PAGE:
Often when doing a mindless chore, such as washing the dishes or folding clean laundry, I wonder what my life would have been like if I had taken the path of my heart’s desire. I’m not talking about the romanticized ideals of youth but of the true purpose that I was put on this world for. As I muddle through middle age, I find that I’m still just as confused as to what that is as I was at 21. I had expected to be surer of myself by now.
I’ve been married more than once, been a mother twice over and have lived in so many different places over the years that I’ve lost count. My hair has more grey in it than its original color which, as I recall, was some shade of brown. The photo albums collecting dust under my bed reveal my lack of commitment to any particular color. At least it was never green.
Early on in life I wanted to be an author. I clearly remember telling my mother this around age 6. I had just started to learn to read and thought that writing books had to be the most fulfilling job in the world. Actually, I still do. For some unknown reason around 12 years old, I decided that I wanted to be a laboratory technician. That still baffles me. Next came librarian, college professor and finally attorney. All good and attainable goals.
I did start graduate school and law school. I decided that they weren’t for me. My life became a series of carnival rides. You know the kinds. Some spin you around until you’re too dizzy to see straight and too nauseous to care. Others take you higher and higher then plummet you towards the bottom until you’re screaming and hanging on for dear life. While these are fun on a summer afternoon, I don’t recommend making them a lifestyle.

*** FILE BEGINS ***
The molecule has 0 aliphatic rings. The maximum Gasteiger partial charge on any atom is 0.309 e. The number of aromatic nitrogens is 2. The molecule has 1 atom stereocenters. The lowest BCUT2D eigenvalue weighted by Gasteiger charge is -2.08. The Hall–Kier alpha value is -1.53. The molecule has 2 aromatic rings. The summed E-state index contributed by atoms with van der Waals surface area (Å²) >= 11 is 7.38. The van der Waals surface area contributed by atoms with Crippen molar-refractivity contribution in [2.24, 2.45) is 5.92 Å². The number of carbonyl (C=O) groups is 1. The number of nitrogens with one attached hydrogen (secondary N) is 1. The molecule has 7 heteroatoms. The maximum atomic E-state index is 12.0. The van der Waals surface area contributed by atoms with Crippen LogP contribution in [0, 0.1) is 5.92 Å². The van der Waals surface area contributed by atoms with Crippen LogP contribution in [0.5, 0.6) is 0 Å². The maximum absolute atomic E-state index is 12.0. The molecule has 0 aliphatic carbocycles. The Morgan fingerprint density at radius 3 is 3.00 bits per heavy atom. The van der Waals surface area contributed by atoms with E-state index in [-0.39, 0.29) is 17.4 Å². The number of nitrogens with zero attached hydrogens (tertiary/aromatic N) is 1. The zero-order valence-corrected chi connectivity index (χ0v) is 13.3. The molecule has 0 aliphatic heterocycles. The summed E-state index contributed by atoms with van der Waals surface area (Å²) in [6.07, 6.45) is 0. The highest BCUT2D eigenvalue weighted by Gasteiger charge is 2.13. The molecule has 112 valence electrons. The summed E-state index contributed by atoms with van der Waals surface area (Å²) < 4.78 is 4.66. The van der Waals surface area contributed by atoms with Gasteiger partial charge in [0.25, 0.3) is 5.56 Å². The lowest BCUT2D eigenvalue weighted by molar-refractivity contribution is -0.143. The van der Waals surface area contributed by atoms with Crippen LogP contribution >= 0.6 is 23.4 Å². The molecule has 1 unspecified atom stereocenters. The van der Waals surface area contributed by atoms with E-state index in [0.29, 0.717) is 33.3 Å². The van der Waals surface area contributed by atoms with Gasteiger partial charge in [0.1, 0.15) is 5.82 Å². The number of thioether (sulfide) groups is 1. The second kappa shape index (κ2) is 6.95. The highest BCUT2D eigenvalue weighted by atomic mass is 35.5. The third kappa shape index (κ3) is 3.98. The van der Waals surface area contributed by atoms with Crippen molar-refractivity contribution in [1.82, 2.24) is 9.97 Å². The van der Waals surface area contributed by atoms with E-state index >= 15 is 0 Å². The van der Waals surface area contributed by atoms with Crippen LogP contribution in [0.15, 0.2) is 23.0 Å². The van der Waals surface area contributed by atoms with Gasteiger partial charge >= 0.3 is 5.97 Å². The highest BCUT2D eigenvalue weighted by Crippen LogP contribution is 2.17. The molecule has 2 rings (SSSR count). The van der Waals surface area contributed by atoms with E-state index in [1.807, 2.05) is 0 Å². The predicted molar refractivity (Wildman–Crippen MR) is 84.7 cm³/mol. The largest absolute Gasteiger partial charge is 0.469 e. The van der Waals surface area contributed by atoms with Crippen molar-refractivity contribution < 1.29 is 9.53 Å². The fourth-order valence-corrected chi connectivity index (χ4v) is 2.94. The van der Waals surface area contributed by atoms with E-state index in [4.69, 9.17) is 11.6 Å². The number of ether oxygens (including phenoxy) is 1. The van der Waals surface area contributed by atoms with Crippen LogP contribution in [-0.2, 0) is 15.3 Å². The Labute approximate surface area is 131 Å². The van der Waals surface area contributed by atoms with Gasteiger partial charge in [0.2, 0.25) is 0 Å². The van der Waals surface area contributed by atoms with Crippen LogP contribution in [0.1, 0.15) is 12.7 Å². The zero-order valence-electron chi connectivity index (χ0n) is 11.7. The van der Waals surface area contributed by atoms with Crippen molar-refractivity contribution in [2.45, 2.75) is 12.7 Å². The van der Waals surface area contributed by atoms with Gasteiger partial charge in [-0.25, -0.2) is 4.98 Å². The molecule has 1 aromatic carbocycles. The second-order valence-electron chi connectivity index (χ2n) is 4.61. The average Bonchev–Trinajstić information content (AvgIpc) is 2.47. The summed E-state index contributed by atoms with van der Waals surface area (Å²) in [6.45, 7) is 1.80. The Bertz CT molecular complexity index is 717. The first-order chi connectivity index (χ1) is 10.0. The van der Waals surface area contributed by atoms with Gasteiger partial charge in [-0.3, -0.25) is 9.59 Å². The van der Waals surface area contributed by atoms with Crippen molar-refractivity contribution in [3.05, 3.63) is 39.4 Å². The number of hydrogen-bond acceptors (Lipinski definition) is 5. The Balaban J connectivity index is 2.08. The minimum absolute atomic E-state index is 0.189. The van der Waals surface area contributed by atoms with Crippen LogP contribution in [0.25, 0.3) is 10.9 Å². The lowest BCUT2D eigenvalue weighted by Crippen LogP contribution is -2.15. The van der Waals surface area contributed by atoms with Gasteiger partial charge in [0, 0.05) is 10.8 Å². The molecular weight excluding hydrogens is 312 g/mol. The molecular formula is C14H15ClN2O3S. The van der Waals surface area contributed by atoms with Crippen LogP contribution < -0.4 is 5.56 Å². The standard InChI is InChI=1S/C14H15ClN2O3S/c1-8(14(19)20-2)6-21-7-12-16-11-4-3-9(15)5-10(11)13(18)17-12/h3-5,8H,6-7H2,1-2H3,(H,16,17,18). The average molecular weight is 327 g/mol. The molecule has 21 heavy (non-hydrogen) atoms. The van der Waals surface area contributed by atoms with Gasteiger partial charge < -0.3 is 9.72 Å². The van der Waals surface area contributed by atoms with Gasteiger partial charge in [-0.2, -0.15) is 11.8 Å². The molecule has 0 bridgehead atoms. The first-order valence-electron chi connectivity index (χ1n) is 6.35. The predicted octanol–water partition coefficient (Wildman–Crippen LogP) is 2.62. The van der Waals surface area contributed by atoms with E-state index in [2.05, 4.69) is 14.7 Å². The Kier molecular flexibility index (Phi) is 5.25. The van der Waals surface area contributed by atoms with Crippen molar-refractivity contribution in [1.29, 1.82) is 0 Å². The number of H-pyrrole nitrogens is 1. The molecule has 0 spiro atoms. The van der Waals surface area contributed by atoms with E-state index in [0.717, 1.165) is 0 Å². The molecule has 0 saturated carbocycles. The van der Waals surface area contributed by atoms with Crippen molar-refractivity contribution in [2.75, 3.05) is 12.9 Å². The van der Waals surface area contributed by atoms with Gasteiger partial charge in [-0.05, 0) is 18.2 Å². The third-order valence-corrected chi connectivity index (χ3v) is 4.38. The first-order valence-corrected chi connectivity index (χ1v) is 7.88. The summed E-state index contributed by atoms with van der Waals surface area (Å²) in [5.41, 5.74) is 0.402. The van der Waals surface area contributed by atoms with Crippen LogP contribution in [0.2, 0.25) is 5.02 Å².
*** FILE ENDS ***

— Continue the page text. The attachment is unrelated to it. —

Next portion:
So back to my purpose in life. For a time I thought I was supposed to live in the Middle East, helping to build a small but determined country. Even now, when my mind wanders, I wonder if that’s what I should do next. But I am no longer an idealistic 18 year old. I like my comforts and that fact that I can walk outside my front door without worrying about bombs. I’ve grown settled and soft. A move like that requires great sacrifice and I don’t have it in me anymore.
So where does this leave me? Perhaps instead of wondering what I haven’t accomplished I should look at what I have done with my life. Being a mother was no piece of cake and both of my sons have turned out to be decent human beings. Not every mother can say that. I have true friends that stand by me no matter what foolish path I wander down. They are truly my touchstone. My sisters and I like each other. That’s a wonderful legacy from my mother. I share my home with a funny, smart, sexy and sarcastic guy who loves me exactly the way I am. That in itself is worth its weight in gold.
It’s pretty obvious that my life has not been just a big ball of confusion and wasted time. If I’m lucky, my life span may go on a few more decades. Instead of thinking of all the places I haven’t been, I can decide where to go next. Learn a new language? Why not? Finish my novel? Of course I can! Dye my hair green? Well, probably not. But I could if I really wanted to. The only limitations I have are ones I place on myself. It’s time to forget about regrets and get down to the business of living.